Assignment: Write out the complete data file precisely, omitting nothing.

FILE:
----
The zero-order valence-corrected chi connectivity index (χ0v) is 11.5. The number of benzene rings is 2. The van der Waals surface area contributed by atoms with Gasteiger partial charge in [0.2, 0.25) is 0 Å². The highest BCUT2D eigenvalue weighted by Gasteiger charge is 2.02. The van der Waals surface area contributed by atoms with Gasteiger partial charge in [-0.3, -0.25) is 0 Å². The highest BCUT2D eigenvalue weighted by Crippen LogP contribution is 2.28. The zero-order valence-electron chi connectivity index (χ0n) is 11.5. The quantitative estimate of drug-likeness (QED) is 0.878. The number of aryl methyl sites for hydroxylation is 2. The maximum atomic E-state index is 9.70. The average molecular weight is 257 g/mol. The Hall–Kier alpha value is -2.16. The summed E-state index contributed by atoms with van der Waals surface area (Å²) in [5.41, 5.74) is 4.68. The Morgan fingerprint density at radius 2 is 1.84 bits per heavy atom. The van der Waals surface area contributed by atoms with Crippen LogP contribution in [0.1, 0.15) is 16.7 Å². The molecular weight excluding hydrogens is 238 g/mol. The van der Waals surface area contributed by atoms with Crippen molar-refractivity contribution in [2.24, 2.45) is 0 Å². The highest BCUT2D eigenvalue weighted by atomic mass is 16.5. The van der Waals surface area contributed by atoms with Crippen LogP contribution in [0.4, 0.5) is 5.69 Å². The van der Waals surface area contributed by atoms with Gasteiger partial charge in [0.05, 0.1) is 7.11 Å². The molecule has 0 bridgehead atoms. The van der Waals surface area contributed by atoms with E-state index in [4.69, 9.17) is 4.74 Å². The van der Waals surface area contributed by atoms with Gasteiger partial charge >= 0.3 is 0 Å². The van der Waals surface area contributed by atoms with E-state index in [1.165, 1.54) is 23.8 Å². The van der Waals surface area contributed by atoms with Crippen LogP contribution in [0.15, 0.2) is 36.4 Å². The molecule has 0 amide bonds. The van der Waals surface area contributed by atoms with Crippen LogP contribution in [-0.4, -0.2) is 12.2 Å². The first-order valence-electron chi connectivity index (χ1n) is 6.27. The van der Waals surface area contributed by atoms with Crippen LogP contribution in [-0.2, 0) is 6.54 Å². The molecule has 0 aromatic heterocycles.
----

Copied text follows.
The zero-order valence-corrected chi connectivity index (χ0v) is 11.5. The number of benzene rings is 2. The van der Waals surface area contributed by atoms with Gasteiger partial charge in [0.2, 0.25) is 0 Å². The highest BCUT2D eigenvalue weighted by Gasteiger charge is 2.02. The van der Waals surface area contributed by atoms with Gasteiger partial charge in [-0.3, -0.25) is 0 Å². The highest BCUT2D eigenvalue weighted by Crippen LogP contribution is 2.28. The zero-order valence-electron chi connectivity index (χ0n) is 11.5. The quantitative estimate of drug-likeness (QED) is 0.878. The number of aryl methyl sites for hydroxylation is 2. The maximum atomic E-state index is 9.70. The average molecular weight is 257 g/mol. The Hall–Kier alpha value is -2.16. The summed E-state index contributed by atoms with van der Waals surface area (Å²) in [5.41, 5.74) is 4.68. The Morgan fingerprint density at radius 2 is 1.84 bits per heavy atom. The van der Waals surface area contributed by atoms with Crippen LogP contribution in [0.1, 0.15) is 16.7 Å². The molecular weight excluding hydrogens is 238 g/mol. The van der Waals surface area contributed by atoms with Crippen molar-refractivity contribution in [2.24, 2.45) is 0 Å². The highest BCUT2D eigenvalue weighted by atomic mass is 16.5. The van der Waals surface area contributed by atoms with Crippen LogP contribution in [0.4, 0.5) is 5.69 Å². The van der Waals surface area contributed by atoms with Gasteiger partial charge in [0.05, 0.1) is 7.11 Å². The molecule has 0 bridgehead atoms. The van der Waals surface area contributed by atoms with E-state index in [4.69, 9.17) is 4.74 Å². The van der Waals surface area contributed by atoms with Gasteiger partial charge >= 0.3 is 0 Å². The van der Waals surface area contributed by atoms with E-state index in [1.165, 1.54) is 23.8 Å². The van der Waals surface area contributed by atoms with Crippen LogP contribution in [0.15, 0.2) is 36.4 Å². The molecule has 0 amide bonds. The van der Waals surface area contributed by atoms with Crippen LogP contribution in [-0.4, -0.2) is 12.2 Å². The first-order valence-electron chi connectivity index (χ1n) is 6.27. The van der Waals surface area contributed by atoms with Crippen LogP contribution in [-0.2, 0) is 6.54 Å². The molecule has 0 aromatic heterocycles.